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Elvis Presley, the man who would be king

Elvis Presley, the man who would be king

Elvis Presley, the man who would be king

6 September 2022

Austin Butler portrays the king of rock n’ roll in the Baz Luhram biopic ELVIS, showcasing a vulnerable and fallible human who never experienced redemption. Photo: Warner Brothers.

By Anthony Castle

Austin Butler and Olivia Dejonge depict Elvis and Priscilla Presley, a young couple in love and later divorced but still close. Photo: Warner Brothers.

Baz Luhrmann’s Elvis Presley biopic hits familiar beats in his signature style, humanising a figure both revered and mocked.

There is a moment near the climax of ELVIS when the reputed king of rock n’ roll, played by Austin Butler, sits in a dark car on the tarmac of an airport. Elvis is an older man, ill with addiction, separated from his family and mocked by the media with the highlights of his career in the past.

His former wife Priscilla, played by Olivia Dejonge, sits with the fallen performer for a moment and reaches out her hand with an offer of help. While the trajectory of Elvis’ life and death is hardly a spoiler in 2022, that simple offer makes an important point about a man who had been king but had become a joke.

Baz Luhrmann’s biopic of Elvis Presley is a stylish retelling of the rock star’s legend, hitting all the beats of the music biopic genre. We see Presley’s humble beginnings, his rise to fame, his exploitation and struggles with addiction. Luhrmann’s film features his trademark music video aesthetics and theatrical tone, and is narrated by Presley’s corrupt manager Colonel Tom Parker, played almost as a caricature by Tom Hanks under piles of prosthetics.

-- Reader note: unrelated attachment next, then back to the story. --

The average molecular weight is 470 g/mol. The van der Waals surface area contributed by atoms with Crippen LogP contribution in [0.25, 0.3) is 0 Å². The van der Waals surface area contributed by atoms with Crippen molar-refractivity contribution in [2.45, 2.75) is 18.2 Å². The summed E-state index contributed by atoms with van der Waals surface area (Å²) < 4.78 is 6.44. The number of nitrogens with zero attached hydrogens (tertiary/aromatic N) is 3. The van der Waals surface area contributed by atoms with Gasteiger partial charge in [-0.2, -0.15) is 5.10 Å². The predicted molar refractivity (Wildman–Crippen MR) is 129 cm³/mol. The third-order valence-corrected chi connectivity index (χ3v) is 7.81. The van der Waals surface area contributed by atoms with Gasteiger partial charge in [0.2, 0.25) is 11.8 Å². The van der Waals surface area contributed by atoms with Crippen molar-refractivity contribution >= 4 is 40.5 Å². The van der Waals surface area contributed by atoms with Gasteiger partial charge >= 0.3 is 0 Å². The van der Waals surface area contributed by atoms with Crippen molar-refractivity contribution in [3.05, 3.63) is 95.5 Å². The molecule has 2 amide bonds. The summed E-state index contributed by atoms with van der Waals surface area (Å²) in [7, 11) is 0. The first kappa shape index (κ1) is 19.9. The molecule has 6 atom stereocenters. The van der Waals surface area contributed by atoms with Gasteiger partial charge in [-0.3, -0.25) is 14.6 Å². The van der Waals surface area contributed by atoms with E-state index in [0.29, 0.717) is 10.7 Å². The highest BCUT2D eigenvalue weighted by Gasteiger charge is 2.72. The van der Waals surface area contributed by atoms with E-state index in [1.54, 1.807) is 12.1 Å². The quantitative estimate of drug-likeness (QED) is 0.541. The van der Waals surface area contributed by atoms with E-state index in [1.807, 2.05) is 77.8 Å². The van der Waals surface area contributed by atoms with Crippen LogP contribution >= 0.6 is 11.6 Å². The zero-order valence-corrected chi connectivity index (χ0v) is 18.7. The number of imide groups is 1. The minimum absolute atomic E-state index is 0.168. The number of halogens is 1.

We first meet Presley as a poor child, shaped by three uniquely American art forms; the fantasy aspiration of comic books, the yearning of the blues, and the spiritual elation of a tent revival meeting. After being discovered by Parker, Elvis grows into an American icon – at times a caped hero, at others a swaggering rebel, and ultimately a king in white singing with gospel choirs. The talented Presley wants to find his own voice, to do more with his music and with his acting, but repeatedly finds himself trapped by his manager’s manipulation and money. Austin Butler’s wide-eyed sincerity takes his performance beyond simply mimicry and builds a sympathetic portrait of a man who changes the world with his singing but still yearns to do more.

Baz Luhrmann’s take on Elvis Presley is just as glamorous and glitzy as you expect in ELVIS. Photo: Warner Brothers.

The musician biopic genre operates on cliché, with films like Walk the Line, Bohemian Rhapsody and Rocketman relying on the same rise-fall-return structure. Similar to plot elements in those films, drugs and exploitative managers are the villains of this story. Where Elvis differs from the cliche is by offering no return to form for its lead. This film has no redemption arc, just as the man himself never found one. Luhrmann’s film is pop art but also Brechtian tragedy, similar to his past films Romeo + Juliet, Moulin Rouge and The Great Gatsby. Elvis never accepts that offer of help. He never feels he can.

Elvis Presley is a figure often seen through a lens of hagiography or mockery. By treating Elvis’ life as tragedy, the film escapes the easy categories the star often fell into; a king in white or a joke in an ill-fitting jumpsuit. Luhrmann and Butler’s Presley is someone far more fallible, far more spiritual and ultimately more human; a man who changed the world with his singing but never found his own voice.

ELVIS is rated M for mature themes and coarse language; it includes mild impact drug use, violence and sex scenes. It is showing at select cinemas, streaming now on Amazon Prime.

ANTHONY CASTLE IS A STAFF WRITER FOR OTHERS.

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